When it comes to strategy games there is always one series that comes to everyone’s mind and that’s the Fire Emblem Franchise. And for good reason; however, many games have come along that takes that formula and put their own spin on it. Dark Deity is one such example. I recently had the chance to play this title from Freedom Games. So here is my Dark Deity review.
Now heads up there will be some spoilers for the story so read at your own risk.
In the land of Terrazael, there was a time when Gods walked among man. Bringing never-before-seen power and advanced technology. Until one day, a great disaster known as the calamity struck. Thousands of years later, only the temples to these gods and some of their treasures remain from this age of ascension.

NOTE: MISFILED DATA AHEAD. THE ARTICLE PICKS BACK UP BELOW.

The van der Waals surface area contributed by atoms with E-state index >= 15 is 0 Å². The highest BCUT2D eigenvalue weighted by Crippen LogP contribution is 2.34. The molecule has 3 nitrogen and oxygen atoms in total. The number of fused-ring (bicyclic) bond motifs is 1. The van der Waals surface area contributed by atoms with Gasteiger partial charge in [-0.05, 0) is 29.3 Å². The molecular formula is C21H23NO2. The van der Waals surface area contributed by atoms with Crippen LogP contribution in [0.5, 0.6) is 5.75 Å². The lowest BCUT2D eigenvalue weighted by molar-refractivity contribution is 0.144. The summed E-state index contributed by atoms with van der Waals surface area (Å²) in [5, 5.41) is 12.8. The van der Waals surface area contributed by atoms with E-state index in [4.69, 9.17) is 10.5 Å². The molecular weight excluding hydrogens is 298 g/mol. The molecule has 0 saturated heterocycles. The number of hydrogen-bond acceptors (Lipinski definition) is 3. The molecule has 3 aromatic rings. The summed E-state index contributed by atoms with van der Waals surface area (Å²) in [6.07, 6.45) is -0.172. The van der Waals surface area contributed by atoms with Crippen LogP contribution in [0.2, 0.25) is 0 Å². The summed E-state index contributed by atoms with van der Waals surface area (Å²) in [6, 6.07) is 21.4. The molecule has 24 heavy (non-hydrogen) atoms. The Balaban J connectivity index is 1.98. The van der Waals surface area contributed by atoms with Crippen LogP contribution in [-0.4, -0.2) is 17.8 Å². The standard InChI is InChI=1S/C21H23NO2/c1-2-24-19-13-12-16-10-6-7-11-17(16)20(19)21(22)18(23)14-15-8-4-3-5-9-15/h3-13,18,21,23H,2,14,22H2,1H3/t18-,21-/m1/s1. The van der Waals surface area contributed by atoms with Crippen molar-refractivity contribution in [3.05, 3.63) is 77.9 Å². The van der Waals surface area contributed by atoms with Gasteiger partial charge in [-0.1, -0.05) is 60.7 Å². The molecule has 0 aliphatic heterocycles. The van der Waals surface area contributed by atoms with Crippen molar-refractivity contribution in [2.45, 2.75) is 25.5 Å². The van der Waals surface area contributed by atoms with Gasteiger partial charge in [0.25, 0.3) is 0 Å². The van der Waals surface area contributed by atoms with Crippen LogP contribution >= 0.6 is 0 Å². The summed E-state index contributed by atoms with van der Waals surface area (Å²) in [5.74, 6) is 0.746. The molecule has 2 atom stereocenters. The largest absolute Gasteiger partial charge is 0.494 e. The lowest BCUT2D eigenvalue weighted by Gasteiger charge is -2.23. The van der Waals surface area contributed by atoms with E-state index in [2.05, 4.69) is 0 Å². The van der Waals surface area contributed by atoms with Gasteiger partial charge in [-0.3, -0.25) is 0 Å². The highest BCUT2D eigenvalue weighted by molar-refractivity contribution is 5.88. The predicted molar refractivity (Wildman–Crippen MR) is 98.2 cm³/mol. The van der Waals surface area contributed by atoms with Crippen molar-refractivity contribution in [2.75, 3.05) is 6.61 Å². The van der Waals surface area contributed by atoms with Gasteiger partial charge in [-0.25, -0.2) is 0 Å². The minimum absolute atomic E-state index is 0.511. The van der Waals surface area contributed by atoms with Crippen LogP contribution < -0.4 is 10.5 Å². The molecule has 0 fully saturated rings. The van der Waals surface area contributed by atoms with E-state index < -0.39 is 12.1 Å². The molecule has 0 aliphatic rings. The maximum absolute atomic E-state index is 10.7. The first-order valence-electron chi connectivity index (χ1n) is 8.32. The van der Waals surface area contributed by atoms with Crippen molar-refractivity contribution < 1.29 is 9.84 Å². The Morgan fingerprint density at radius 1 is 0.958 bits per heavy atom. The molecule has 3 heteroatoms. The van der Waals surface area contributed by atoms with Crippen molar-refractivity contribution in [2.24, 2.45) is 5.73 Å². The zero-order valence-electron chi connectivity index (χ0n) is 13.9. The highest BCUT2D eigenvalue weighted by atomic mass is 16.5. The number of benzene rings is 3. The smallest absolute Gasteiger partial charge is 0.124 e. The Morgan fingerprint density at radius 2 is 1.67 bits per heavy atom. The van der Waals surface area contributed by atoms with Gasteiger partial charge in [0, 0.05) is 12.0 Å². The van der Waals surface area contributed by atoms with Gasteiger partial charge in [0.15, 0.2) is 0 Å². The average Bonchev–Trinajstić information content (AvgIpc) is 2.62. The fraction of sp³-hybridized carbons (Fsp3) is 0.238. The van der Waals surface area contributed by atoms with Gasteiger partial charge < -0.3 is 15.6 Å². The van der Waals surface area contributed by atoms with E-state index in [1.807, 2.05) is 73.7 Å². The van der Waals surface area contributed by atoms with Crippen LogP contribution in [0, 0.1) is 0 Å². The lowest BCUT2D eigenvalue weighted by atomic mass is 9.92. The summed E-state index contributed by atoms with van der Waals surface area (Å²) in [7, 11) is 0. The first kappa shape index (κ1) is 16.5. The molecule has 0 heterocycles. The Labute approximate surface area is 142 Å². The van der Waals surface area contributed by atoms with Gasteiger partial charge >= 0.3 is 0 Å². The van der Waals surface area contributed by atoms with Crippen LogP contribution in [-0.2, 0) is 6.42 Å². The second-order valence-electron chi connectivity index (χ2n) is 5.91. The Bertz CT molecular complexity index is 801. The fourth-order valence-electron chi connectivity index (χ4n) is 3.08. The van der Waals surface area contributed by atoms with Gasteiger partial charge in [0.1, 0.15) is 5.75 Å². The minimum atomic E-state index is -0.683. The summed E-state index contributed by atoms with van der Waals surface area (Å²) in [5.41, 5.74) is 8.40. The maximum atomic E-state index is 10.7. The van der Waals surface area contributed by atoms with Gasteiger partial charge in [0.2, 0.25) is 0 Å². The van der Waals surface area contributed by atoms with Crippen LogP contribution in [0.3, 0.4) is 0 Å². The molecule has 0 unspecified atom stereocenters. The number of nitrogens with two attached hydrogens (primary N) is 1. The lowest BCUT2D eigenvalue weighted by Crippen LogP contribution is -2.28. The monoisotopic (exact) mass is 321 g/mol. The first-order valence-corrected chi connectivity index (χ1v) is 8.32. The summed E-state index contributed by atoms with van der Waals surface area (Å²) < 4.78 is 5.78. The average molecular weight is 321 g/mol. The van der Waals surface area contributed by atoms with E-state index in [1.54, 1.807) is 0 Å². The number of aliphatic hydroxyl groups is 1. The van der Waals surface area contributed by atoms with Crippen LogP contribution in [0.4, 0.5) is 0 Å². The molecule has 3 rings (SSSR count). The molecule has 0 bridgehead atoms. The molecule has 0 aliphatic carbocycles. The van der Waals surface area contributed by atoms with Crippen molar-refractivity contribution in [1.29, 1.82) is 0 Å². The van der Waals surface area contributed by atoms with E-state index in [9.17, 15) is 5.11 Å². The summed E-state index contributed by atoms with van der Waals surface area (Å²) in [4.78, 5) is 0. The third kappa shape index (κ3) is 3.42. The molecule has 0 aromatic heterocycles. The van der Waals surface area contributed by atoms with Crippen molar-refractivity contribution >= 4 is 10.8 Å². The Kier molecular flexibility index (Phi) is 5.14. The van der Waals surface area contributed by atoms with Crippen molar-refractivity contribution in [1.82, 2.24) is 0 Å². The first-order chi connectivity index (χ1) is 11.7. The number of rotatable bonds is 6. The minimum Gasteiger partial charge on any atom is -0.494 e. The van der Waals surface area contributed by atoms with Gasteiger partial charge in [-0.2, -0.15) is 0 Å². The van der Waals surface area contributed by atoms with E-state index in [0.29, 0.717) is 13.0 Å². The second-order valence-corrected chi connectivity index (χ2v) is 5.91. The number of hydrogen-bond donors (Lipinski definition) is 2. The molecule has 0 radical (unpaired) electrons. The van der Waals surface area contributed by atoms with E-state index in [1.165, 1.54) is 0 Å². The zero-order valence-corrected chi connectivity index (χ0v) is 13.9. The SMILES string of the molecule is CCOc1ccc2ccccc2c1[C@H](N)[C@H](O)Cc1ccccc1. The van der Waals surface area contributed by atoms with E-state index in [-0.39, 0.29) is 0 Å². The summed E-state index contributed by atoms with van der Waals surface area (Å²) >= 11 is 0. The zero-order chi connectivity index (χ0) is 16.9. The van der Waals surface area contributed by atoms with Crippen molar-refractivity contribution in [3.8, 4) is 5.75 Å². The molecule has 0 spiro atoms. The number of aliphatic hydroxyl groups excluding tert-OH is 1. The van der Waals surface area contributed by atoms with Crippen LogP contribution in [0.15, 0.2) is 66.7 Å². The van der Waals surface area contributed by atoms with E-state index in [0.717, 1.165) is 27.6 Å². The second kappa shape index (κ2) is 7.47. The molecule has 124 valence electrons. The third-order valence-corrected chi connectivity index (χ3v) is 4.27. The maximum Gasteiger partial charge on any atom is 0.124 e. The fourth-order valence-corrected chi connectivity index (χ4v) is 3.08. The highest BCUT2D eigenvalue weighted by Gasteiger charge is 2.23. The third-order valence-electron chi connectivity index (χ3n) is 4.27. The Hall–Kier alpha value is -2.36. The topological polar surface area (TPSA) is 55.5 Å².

Here we are introduced to the current conflict of this world; 10 years prior to the game the former King was assassinated by an unknown group. The new king of Delia blames the kingdom of Aramor and pledges revenge. So much to the point, his decree was instead of just taking the graduates from the Academy but all cadets. Forever changing the lives of a simple group of kids whose simple days would be long gone.
The story has a great start, and while it may be one that we have seen plenty of times. It is told in such a wonderful way, between the cutscenes between fights or the interactions of characters. It’s a tale of the loss of innocence, war, and the path of the greater good. As our cast of Irving, Garrick, Maren, & Alden join the Delian army.